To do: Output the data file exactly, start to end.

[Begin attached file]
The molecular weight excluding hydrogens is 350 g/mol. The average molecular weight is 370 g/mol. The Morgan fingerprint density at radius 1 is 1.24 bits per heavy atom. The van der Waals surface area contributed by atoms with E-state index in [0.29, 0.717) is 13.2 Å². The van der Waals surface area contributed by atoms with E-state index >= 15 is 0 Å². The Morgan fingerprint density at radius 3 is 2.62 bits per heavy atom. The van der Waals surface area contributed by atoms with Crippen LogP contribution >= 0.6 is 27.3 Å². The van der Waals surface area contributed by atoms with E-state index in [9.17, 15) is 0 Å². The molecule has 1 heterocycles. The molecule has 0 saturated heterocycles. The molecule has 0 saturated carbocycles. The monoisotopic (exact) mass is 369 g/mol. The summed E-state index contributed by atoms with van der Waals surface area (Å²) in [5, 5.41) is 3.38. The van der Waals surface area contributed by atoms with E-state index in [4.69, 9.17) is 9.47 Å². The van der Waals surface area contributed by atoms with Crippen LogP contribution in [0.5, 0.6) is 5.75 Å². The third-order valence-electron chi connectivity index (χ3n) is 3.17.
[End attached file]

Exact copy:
The molecular weight excluding hydrogens is 350 g/mol. The average molecular weight is 370 g/mol. The Morgan fingerprint density at radius 1 is 1.24 bits per heavy atom. The van der Waals surface area contributed by atoms with E-state index in [0.29, 0.717) is 13.2 Å². The van der Waals surface area contributed by atoms with E-state index >= 15 is 0 Å². The Morgan fingerprint density at radius 3 is 2.62 bits per heavy atom. The van der Waals surface area contributed by atoms with Crippen LogP contribution >= 0.6 is 27.3 Å². The van der Waals surface area contributed by atoms with E-state index in [9.17, 15) is 0 Å². The molecule has 1 heterocycles. The molecule has 0 saturated heterocycles. The molecule has 0 saturated carbocycles. The monoisotopic (exact) mass is 369 g/mol. The summed E-state index contributed by atoms with van der Waals surface area (Å²) in [5, 5.41) is 3.38. The van der Waals surface area contributed by atoms with E-state index in [4.69, 9.17) is 9.47 Å². The van der Waals surface area contributed by atoms with Crippen LogP contribution in [0.5, 0.6) is 5.75 Å². The third-order valence-electron chi connectivity index (χ3n) is 3.17.